Biglaw, Intellectual Property, Pets, Trademarks

For Want Of A Puppy Picture

If you could end a legal dispute by including a picture of a puppy in an email, would you do it? If the other party promised to do what you want if you send him a picture of a puppy, wouldn’t you at least try? What’s the downside? Everybody loves puppies (except Mitt Romney). I don’t want to sound like Winston Zeddemore, but if someone asks you for a puppy picture, you say yes.

A lawyer for Lockheed Martin evidently doesn’t share my desire to get along with others. When confronted with a domain registration dispute, a private citizen agreed to transfer a domain to Lockheed, so long as the company’s lawyer included a picture of a puppy in one of his emails.

The lawyer didn’t respond appropriately, and now there’s a whole Gizmodo post on the dust-up. Pictures of pets 1, stuffy lawyers 0….

The Gizmodo post is from David Galbraith, a man who registered the domain “” He didn’t know that Skunkworks is an official mark of Lockheed Martin. Galbraith didn’t want to cause Lockheed any trouble. So when Lockheed informed him of the mark, instead of fighting with them, he sent them a perfectly nice letter:

Dear [Lockheed Lawyer],

I’m happy to transfer this domain, since for ethical reasons I do not wish to be associated with Lockheed Martin, the manufacturer of cluster bombs and weapons of mass destruction, or any of the people such as yourselves who represent them in such a harassing manner.

The domain was bought in good faith that it was not a trademark violation, since skunkworks is a commonly used term. I do not host this domain and any monies being made from it are by the domain registrar, whom you can contact separately. Since I have no idea how to assign a domain please send detailed instructions.

Okay, maybe it wasn’t perfectly nice. But Galbraith ended his email in a super nice way:

Here is a picture of an 8 week old kitten taken by Sasan Geranmehr to take your mind off things

Aww… Can I haz domain name?

The Lockheed lawyer responded with instructions on how to transfer the domain name, but with no hint of humor. Galbraith, after continuing his somewhat childish snark about Lockheed’s business model, came up with a deal to make the whole issue go away:

So here’s the deal. I’m out of pocket $9.99 for the domain you want me to give to you and doing this transfer to gift it to you is a considerable hassle vs letting the domain lapse, as is, without me ever using it (I have cancelled automatic annual renewals and will never host any website there), which I agree to do unconditionally. I also doubt I would win a fight against someone with nuclear weapons with my Swiss Army Knife.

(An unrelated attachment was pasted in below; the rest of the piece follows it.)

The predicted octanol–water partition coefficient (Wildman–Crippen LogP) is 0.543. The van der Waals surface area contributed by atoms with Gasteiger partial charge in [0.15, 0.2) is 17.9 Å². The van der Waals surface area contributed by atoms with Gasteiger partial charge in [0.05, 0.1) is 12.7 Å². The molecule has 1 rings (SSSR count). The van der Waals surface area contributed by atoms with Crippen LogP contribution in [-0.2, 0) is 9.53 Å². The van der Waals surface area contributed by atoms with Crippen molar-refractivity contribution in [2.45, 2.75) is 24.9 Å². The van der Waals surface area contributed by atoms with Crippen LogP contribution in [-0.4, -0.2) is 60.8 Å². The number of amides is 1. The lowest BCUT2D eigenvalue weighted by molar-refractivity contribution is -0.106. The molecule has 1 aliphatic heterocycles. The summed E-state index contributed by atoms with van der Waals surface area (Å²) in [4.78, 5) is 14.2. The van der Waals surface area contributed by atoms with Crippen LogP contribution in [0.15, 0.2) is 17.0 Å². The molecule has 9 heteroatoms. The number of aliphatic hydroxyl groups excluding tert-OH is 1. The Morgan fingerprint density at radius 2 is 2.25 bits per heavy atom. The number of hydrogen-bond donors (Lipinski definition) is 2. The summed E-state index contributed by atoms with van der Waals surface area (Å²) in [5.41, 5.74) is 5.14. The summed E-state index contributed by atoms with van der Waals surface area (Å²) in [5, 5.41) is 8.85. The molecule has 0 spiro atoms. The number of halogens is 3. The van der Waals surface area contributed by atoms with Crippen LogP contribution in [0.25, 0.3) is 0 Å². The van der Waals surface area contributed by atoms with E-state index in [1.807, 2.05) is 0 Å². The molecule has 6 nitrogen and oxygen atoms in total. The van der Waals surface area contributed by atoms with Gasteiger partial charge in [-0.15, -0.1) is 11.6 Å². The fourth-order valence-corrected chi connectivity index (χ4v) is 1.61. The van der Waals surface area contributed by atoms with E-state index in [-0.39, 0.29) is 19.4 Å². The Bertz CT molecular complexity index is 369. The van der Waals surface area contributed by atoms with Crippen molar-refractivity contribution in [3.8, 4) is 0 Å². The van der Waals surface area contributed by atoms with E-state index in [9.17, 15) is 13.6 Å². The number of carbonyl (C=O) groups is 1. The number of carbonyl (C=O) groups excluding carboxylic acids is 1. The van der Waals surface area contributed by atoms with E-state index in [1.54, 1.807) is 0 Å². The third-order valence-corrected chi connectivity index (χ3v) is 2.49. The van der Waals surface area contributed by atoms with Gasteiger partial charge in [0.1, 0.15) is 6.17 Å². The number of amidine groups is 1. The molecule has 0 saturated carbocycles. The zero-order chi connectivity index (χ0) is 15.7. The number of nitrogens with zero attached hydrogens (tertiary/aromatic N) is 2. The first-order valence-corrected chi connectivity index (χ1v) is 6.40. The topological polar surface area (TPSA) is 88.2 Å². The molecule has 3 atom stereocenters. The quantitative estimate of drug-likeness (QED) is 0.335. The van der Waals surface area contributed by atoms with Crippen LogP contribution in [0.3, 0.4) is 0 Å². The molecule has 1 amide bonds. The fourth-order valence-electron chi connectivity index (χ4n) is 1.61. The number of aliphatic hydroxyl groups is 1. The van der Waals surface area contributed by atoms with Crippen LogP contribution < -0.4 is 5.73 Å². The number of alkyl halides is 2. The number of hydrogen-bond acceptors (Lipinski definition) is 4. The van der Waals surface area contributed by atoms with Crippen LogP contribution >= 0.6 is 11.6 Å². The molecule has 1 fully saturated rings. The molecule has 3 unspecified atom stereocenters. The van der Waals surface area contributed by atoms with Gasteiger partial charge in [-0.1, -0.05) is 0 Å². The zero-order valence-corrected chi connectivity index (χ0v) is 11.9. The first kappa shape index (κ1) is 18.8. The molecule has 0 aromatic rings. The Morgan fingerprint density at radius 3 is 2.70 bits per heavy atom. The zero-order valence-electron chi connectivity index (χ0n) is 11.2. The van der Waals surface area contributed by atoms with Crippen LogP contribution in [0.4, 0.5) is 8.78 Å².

If you send me a link to a picture of a really cute puppy, I’ll transfer the domain to you.

Now, maybe Galbraith was just being sarcastic. Maybe he was going to drag this out as long as possible? Maybe he never had any intention of transferring the domain to Lockheed because of his moral convictions over Lockheed’s weapons production.

But if you are Lockheed’s lawyer, don’t you send the puppy picture? Don’t you at least take a stab at ending this issue? Lockheed doesn’t have a slam dunk case for the domain. Obviously they expected to just be able to bully Galbraith off of the domain without a big fight.

The Lockheed lawyer offered to cover Galbraith’s costs for the domain, but didn’t send over a puppy picture. So Galbraith responded:

Speaking of which, since the costs of me providing you with what you need to process the $9.99 reimbursement you offer would exceed the amount offered, and since, without doubt, the costs for your client to process this would also exceed the amount. Further, since the costs for yourself to organize this reimbursement would also certainly exceed this, it would be both a waste of money for all parties concerned and merely a symbolic gesture…

I look forward to receiving a wonderful picture of a puppy (as long as it isn’t a Chihuahua, or any other dog that is smaller than a domestic cat when fully grown) after which I will gladly go through the detailed instructions your client would ideally like.

At that point the Lockheed lawyer declined to respond at all. That’s the second best option, behind sending over a picture of a Great Dane and saying, “Your move, buddy.” But Lockheed’s silence didn’t stop Galbraith:

It’s now September and I’ve received less than one puppy image…

I genuinely believe the world would be a better place if eminently solvable legal disputes were resolved by the ludicrous ritual exchange of somewhat cloyingly saccharine pictures that nevertheless made people whose personality has been subsumed by institutional groupthink melt like grannies huddled round a new born.

I don’t agree with Galbraith, at least to the extent that he’s motivated by Lockheed’s manufacturing. But I do think that lawyers need to be flexible and make deals when they can. Here, we don’t know what Galbraith would have done had he received a picture of a puppy, but there’s no clear upside for Lockheed to adopt an aggressive, non-puppy posture. They tried to bully Galbraith off the name, it didn’t work, so why not try to cut a deal?

And just to show that I’m willing to put my money where my mouth is:

How to Respond to Legal Threats with Cute Animals [Gizmodo]

(hidden for your protection)

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